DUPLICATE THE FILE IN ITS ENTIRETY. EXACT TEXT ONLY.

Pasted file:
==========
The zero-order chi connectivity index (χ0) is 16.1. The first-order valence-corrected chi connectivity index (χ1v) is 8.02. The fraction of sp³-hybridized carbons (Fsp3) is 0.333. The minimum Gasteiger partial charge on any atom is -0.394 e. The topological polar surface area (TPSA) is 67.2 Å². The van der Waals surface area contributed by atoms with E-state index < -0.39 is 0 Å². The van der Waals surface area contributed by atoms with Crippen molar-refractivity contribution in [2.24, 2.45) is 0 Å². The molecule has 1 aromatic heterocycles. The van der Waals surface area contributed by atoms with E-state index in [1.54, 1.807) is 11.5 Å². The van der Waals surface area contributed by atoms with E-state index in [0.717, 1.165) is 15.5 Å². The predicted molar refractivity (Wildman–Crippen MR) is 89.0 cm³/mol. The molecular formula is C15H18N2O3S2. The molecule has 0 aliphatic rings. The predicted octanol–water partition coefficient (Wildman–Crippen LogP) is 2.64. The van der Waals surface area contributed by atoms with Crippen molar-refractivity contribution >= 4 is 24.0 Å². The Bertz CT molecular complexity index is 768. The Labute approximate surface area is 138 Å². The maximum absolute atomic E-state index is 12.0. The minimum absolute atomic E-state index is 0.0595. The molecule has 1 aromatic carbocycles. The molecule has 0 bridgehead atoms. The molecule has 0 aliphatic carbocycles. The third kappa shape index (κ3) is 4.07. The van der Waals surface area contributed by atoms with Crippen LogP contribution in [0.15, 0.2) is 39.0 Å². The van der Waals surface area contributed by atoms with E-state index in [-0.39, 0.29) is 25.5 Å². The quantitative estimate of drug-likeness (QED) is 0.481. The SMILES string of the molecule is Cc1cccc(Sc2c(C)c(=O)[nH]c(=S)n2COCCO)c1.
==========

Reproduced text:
The zero-order chi connectivity index (χ0) is 16.1. The first-order valence-corrected chi connectivity index (χ1v) is 8.02. The fraction of sp³-hybridized carbons (Fsp3) is 0.333. The minimum Gasteiger partial charge on any atom is -0.394 e. The topological polar surface area (TPSA) is 67.2 Å². The van der Waals surface area contributed by atoms with E-state index < -0.39 is 0 Å². The van der Waals surface area contributed by atoms with Crippen molar-refractivity contribution in [2.24, 2.45) is 0 Å². The molecule has 1 aromatic heterocycles. The van der Waals surface area contributed by atoms with E-state index in [1.54, 1.807) is 11.5 Å². The van der Waals surface area contributed by atoms with E-state index in [0.717, 1.165) is 15.5 Å². The predicted molar refractivity (Wildman–Crippen MR) is 89.0 cm³/mol. The molecular formula is C15H18N2O3S2. The molecule has 0 aliphatic rings. The predicted octanol–water partition coefficient (Wildman–Crippen LogP) is 2.64. The van der Waals surface area contributed by atoms with Crippen molar-refractivity contribution >= 4 is 24.0 Å². The Bertz CT molecular complexity index is 768. The Labute approximate surface area is 138 Å². The maximum absolute atomic E-state index is 12.0. The minimum absolute atomic E-state index is 0.0595. The molecule has 1 aromatic carbocycles. The molecule has 0 bridgehead atoms. The molecule has 0 aliphatic carbocycles. The third kappa shape index (κ3) is 4.07. The van der Waals surface area contributed by atoms with Crippen LogP contribution in [0.15, 0.2) is 39.0 Å². The van der Waals surface area contributed by atoms with E-state index in [-0.39, 0.29) is 25.5 Å². The quantitative estimate of drug-likeness (QED) is 0.481. The SMILES string of the molecule is Cc1cccc(Sc2c(C)c(=O)[nH]c(=S)n2COCCO)c1.